One dead in attack on Afghan Red Cross office says officials

Afghan policemen keep watch at the ICRC compound in Jalalabad province, May 29, 2013. (Reuters)

Militants launched a suicide and gun attack on a Red Cross office in Jalalabad city, east Afghanistan, on Wednesday killing at least one guard, officials said.

The assault was the latest in a series of high profile, coordinated attacks as insurgents pile pressure on the U.S.-backed government ahead of the withdrawal of 100,000 NATO combat troops from Afghanistan by the end of next year.

“A suicide attacker first detonated himself at the gate of the ICRC (International Committee of the Red Cross) compound,” Sediq Sediqqi, spokesman for the interior ministry, said.

“Then we believe more than three attackers infiltrated the office, we have managed to evacuate six foreign nationals from the building. We are not sure if or how many are left inside.”

The ICRC confirmed that “an incident” had taken place but gave no further details.

Provincial government spokesman Ahmad Zia Abdulzai told AFP that one Afghan guard has been killed in the attack, for which there was no immediate claim of responsibility.

The attack came on the same day that Afghan security forces killed six militants who stormed the Panjshir provincial governor’s office in a pre-dawn assault in one of the country’s most stable areas.

The Taliban launched their annual “spring offensive” last month, vowing to use suicide blasts to inflict maximum casualties and destabilize President Hamid Karzai’s regime.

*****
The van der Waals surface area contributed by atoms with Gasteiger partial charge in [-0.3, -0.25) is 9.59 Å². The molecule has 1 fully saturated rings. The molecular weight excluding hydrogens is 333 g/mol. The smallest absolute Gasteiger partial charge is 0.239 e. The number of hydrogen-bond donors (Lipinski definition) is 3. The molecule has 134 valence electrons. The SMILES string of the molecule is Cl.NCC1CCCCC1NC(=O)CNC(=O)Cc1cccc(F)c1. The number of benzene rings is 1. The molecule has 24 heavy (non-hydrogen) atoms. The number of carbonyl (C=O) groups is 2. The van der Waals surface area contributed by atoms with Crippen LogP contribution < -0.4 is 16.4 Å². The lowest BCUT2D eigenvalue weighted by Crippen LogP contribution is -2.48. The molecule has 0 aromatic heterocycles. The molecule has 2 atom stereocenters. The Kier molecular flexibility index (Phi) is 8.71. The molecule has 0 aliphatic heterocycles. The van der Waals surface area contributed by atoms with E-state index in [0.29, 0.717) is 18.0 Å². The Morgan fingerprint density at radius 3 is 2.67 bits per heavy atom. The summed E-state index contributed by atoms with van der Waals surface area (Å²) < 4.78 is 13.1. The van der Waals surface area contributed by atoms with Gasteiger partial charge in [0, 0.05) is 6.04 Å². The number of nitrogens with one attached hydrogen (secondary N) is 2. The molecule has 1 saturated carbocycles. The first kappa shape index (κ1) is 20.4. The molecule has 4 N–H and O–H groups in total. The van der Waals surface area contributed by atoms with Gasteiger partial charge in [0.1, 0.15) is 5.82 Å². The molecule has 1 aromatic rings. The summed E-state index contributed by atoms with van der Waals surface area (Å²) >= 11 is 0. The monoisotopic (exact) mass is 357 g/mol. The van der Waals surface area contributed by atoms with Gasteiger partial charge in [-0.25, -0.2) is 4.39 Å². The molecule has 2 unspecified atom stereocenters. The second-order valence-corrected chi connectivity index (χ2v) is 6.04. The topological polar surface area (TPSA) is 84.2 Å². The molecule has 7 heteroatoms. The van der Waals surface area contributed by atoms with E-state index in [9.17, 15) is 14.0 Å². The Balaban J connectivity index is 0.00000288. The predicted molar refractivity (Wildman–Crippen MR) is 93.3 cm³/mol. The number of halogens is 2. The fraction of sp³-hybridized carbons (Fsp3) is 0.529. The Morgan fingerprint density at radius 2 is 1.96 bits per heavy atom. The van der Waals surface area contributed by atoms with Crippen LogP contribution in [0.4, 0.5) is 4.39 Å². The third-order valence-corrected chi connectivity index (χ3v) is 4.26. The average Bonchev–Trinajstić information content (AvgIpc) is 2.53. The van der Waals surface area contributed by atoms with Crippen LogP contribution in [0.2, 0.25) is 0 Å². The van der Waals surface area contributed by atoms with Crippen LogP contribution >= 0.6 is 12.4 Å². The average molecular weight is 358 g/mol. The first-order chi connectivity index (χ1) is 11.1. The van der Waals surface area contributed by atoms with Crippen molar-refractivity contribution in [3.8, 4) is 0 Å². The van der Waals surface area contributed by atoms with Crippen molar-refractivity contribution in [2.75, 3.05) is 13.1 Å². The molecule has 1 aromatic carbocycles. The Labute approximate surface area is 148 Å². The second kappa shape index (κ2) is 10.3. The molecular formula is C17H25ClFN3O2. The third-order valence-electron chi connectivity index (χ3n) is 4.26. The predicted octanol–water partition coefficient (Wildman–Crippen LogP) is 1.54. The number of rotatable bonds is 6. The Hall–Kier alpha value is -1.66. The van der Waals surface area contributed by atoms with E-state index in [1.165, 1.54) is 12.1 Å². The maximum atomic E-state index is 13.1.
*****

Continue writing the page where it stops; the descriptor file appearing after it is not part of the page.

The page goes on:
The strikes followed a major assault on Kabul on Friday, when the Taliban launched a similar suicide and gun attack on an international compound in the city centre and triggered a battle that lasted several hours.

All four militants, one policeman and two civilians died in that incident, which targeted the International Organization for Migration.

Jalalabad is situated on the key route from the Pakistan border regions -- where many militants are based -- to the capital Kabul, and the city has been targeted by repeated attacks in recent years.

Seven suicide bombers attacked a police base in Jalalabad in March, killing five officers.

In February, a bomber rammed an explosives-laden car into the gates of the walled compound of the National Directorate of Security spy agency and detonated his bombs, killing two intelligence workers.

Nine Taliban suicide attackers also targeted the NATO base at Jalalabad airport in early December, killing five people and wounding several foreign troops.

Hardline Taliban Islamists have waged a 12-year insurgency against the Afghan government since being overthrown in a U.S.-led invasion for harboring al-Qaeda leader Osama bin Laden.

The effectiveness of Afghan security forces is crucial to the government’s ability to defeat the Taliban insurgency as NATO troops withdraw by the end of 2014.

The national police, army and special forces are being trained up by the international coalition, but there are widespread fears that they will not be able to impose security across the war-torn country.

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Last Update: Wednesday, 20 May 2020 KSA 09:40 - GMT 06:40
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